CGD Policy Blogs
The report of the committee appointed to investigate the Grameen Bank is now public, thanks to what is obviously a friendly leak to bdnews24.com. That's the organization that launched the controversy in Bangladesh with its headline, Yunus 'siphoned Tk 7bn aid for poor'. Unfortunately, the report is in Bengali, so I can't read it. You probably can't either.
Something called IRIN, a news service of the U.N. Office for the Coordination of Humanitarian Affairs, ran this headline last week: "Microfinance institutions pushed loans, admits major NGO." The "admission" came from Shameran Abed, head of BRAC's microfinance program in Bangladesh and son of BRAC founder Fazle Abed.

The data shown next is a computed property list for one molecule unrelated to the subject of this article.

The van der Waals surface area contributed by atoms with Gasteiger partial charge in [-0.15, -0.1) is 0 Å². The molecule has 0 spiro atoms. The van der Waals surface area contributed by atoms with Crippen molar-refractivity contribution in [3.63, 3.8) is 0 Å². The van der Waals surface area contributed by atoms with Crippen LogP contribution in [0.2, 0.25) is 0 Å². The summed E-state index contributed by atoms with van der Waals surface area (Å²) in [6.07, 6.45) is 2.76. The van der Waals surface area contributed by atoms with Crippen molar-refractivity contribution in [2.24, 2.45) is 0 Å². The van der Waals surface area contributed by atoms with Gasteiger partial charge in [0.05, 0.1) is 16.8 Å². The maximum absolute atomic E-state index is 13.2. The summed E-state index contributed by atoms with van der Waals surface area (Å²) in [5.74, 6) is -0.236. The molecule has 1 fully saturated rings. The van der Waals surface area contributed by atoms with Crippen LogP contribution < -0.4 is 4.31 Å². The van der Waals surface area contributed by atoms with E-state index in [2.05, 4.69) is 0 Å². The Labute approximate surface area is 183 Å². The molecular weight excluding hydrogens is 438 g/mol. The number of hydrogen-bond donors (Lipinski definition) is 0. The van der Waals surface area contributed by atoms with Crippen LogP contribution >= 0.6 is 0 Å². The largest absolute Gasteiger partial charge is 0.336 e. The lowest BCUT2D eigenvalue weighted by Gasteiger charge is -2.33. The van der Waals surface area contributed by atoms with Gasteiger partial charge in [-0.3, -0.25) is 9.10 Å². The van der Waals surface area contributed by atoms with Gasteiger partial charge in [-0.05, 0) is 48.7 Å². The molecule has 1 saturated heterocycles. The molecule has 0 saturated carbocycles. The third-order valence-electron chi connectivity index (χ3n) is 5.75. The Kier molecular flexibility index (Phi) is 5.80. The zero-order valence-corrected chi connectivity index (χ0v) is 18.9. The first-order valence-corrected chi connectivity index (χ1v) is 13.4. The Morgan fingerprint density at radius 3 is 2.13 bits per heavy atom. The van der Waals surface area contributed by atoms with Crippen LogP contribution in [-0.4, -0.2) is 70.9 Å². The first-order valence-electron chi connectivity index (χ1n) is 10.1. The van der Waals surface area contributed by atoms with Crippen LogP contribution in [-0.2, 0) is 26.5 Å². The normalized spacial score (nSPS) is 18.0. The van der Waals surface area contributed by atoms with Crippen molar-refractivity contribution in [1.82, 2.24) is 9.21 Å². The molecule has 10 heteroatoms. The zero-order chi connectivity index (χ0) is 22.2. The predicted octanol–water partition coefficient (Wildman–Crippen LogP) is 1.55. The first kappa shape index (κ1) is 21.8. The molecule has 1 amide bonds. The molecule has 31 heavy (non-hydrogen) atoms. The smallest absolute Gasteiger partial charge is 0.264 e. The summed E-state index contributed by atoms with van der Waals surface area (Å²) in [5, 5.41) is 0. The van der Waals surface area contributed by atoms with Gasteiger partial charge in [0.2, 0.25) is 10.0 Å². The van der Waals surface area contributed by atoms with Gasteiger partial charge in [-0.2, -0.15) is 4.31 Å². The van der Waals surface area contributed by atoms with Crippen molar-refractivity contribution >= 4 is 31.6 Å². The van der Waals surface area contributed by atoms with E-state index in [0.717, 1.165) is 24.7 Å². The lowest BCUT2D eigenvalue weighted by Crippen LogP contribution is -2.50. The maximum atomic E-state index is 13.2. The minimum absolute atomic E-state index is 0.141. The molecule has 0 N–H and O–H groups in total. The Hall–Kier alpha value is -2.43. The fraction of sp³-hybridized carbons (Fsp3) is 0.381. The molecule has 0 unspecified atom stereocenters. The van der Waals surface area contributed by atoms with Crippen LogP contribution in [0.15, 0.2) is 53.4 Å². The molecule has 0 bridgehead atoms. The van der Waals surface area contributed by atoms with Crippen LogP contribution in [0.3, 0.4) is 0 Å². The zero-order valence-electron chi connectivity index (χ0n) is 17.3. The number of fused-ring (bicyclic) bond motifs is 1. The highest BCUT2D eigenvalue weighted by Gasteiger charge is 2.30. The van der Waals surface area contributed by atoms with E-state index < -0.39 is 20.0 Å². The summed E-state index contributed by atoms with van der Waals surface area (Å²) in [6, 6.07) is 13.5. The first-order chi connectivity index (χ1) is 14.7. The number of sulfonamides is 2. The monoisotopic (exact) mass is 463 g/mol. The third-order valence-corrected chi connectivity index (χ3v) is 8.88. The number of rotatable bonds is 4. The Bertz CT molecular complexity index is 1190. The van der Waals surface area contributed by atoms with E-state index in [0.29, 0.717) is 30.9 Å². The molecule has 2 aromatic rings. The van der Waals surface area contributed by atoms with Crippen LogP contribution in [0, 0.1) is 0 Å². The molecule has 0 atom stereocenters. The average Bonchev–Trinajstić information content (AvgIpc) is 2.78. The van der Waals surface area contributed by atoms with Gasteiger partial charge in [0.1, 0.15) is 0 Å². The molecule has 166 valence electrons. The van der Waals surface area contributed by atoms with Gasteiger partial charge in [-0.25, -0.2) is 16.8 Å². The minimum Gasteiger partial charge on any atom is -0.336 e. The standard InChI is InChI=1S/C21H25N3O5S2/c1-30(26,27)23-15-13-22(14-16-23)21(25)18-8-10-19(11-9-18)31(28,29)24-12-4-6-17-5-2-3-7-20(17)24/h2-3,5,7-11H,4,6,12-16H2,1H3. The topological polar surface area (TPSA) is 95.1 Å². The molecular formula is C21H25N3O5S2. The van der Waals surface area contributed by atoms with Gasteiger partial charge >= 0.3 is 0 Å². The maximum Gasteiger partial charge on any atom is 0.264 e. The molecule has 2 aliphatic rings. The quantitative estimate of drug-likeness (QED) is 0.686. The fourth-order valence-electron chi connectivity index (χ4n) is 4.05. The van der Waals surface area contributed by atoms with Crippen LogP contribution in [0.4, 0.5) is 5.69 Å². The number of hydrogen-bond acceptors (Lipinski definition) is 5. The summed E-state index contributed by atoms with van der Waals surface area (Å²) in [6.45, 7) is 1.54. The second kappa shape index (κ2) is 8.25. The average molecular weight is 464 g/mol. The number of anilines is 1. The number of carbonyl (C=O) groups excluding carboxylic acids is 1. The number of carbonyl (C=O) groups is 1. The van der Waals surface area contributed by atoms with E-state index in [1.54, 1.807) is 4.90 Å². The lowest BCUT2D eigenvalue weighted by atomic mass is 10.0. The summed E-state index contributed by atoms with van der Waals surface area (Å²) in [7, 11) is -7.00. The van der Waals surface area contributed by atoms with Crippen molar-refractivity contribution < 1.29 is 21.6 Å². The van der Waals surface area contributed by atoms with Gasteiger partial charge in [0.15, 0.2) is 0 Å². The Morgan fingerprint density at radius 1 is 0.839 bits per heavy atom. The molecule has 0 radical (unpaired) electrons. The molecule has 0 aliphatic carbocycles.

No chapter draft looked more archaic in my rewriting pass than that of chapter 8. When I wrote it a year ago, India was on "everyone's watch list." It's come off those lists now.
[Note: A full response to Mark Pitt is now available.]
And so it continues: the scientific process, live on your screen.
Prime Minister Sheikh Hasina's first formal act after publicly vilifying the Grameen Bank last winter was not to sue Muhammad Yunus for being 70, but to launch a committee to investigate the charges of wrongdoing in Tom Heinemann's documentary and, presumably, whatever else it could dig up. The committee's report, originally scheduled for April 4, is now due April 21.